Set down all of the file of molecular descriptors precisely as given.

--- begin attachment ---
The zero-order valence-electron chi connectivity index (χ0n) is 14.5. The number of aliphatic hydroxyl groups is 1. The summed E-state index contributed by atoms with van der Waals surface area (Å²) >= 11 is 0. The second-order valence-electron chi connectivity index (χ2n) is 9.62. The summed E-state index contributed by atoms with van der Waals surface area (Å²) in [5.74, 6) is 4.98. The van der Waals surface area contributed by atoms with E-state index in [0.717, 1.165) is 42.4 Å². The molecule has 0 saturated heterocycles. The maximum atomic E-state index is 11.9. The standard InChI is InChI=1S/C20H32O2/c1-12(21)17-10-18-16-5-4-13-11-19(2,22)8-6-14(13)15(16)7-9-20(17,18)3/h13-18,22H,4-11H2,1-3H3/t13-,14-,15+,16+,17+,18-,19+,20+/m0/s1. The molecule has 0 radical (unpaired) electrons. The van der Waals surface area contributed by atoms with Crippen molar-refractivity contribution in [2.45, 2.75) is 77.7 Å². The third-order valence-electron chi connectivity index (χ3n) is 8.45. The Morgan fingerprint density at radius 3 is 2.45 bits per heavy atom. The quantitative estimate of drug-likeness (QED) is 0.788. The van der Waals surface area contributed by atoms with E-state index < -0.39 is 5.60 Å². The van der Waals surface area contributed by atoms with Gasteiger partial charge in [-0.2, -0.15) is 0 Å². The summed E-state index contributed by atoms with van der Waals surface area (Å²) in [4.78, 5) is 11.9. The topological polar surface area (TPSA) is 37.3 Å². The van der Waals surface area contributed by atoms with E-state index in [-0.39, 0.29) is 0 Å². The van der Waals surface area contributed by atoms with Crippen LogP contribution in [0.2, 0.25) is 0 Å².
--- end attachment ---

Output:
The zero-order valence-electron chi connectivity index (χ0n) is 14.5. The number of aliphatic hydroxyl groups is 1. The summed E-state index contributed by atoms with van der Waals surface area (Å²) >= 11 is 0. The second-order valence-electron chi connectivity index (χ2n) is 9.62. The summed E-state index contributed by atoms with van der Waals surface area (Å²) in [5.74, 6) is 4.98. The van der Waals surface area contributed by atoms with E-state index in [0.717, 1.165) is 42.4 Å². The molecule has 0 saturated heterocycles. The maximum atomic E-state index is 11.9. The standard InChI is InChI=1S/C20H32O2/c1-12(21)17-10-18-16-5-4-13-11-19(2,22)8-6-14(13)15(16)7-9-20(17,18)3/h13-18,22H,4-11H2,1-3H3/t13-,14-,15+,16+,17+,18-,19+,20+/m0/s1. The molecule has 0 radical (unpaired) electrons. The van der Waals surface area contributed by atoms with Crippen molar-refractivity contribution in [2.45, 2.75) is 77.7 Å². The third-order valence-electron chi connectivity index (χ3n) is 8.45. The Morgan fingerprint density at radius 3 is 2.45 bits per heavy atom. The quantitative estimate of drug-likeness (QED) is 0.788. The van der Waals surface area contributed by atoms with E-state index < -0.39 is 5.60 Å². The van der Waals surface area contributed by atoms with Gasteiger partial charge in [-0.2, -0.15) is 0 Å². The summed E-state index contributed by atoms with van der Waals surface area (Å²) in [4.78, 5) is 11.9. The topological polar surface area (TPSA) is 37.3 Å². The van der Waals surface area contributed by atoms with E-state index in [-0.39, 0.29) is 0 Å². The van der Waals surface area contributed by atoms with Crippen LogP contribution in [0.2, 0.25) is 0 Å².